A motorist who fled after striking a bicyclist in Cannon Township was sentenced to at least 11 years in prison for the August, 2016 crash that killed a cancer survivor training for an Ironman triathlon.
Benjamin Vanderploeg, 50, made a tearful apology to members of the victim’s family. Vanderploeg did not have a valid driver’s license when he struck 66-year-old Charles Driggers, who was riding a bike on Cannonsburg Road near Chauncy Avenue NE. Driggers died nine days after the Aug. 17 accident.
“The defendant’s driving was noticeably erratic and caused spectators at the scene to conclude he was a drunk driver,’’ Kent County Circuit Court Judge Donald A. Johnston said. “You struck the victim from behind while he was riding his bicycle. You fled the scene and Mr. Driggers died of his injuries.’’
Johnston sentenced Vanderploeg to serve between 11 and 55 years in prison. Although he pleaded guilty to two, 15-year felonies, his sentence was enhanced because of prior convictions.
“He understands how horrific this incident is, the damage he caused, the pain he’s caused this family,’’ defense attorney Frank Stanley said.
Vanderploeg in June pleaded guilty to operating on a suspended or revoked license causing death and failure to stop at the scene of an at-fault accident resulting in death. Both are 15-year felonies. He also pleaded guilty to being a habitual felony offender. Vanderploeg's record includes three prior convictions for possession of cocaine.
Driggers was riding his bike west on the shoulder of Cannonsburg Road when he was struck from behind about 8:20 p.m. Driggers, a survivor of prostate cancer, was training for an Ironman triathlon at the time. The vehicle, identified as a 2000 white Saturn, kept going.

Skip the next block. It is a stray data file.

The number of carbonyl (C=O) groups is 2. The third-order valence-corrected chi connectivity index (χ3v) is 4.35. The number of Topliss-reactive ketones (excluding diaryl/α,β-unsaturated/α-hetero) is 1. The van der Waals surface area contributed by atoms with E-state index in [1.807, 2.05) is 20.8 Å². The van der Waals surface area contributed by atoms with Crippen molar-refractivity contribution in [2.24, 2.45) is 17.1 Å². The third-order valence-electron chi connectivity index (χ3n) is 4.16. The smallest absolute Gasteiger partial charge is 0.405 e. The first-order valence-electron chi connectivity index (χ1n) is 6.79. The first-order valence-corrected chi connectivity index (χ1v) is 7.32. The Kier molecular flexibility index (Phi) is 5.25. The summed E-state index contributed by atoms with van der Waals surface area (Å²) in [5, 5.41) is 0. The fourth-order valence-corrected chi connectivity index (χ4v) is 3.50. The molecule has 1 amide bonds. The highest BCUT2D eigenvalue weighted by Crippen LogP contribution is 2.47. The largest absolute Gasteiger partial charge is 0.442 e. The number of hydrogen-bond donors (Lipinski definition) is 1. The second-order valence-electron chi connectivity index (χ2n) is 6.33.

Vanderploeg was arrested two days after the accident when the owner of The Lawn Ranger, a property maintenance company in Belmont, called Kent County sheriff’s deputies to report unexplained damage to his personal car, court records show.
Investigators matched damage to the Saturn to parts found at the scene of the hit-and-run crash. Police say they believe Vanderploeg was driving the car at the time.
“The accident scene is within minutes of the business,’’ investigators wrote in a probable cause affidavit. “Just after the suspect vehicle arrives at the business, a male suspect is seen leaving on a bicycle.’’
Vanderploeg was initially charged with operating with a suspended or revoked license causing serious injury and failure to stop at the scene of an accident causing serious impairment, both five-year felonies. Charges were upgraded after Driggers died.
Vanderploeg’s driver’s license has been suspended or revoked numerous times for more than a decade.
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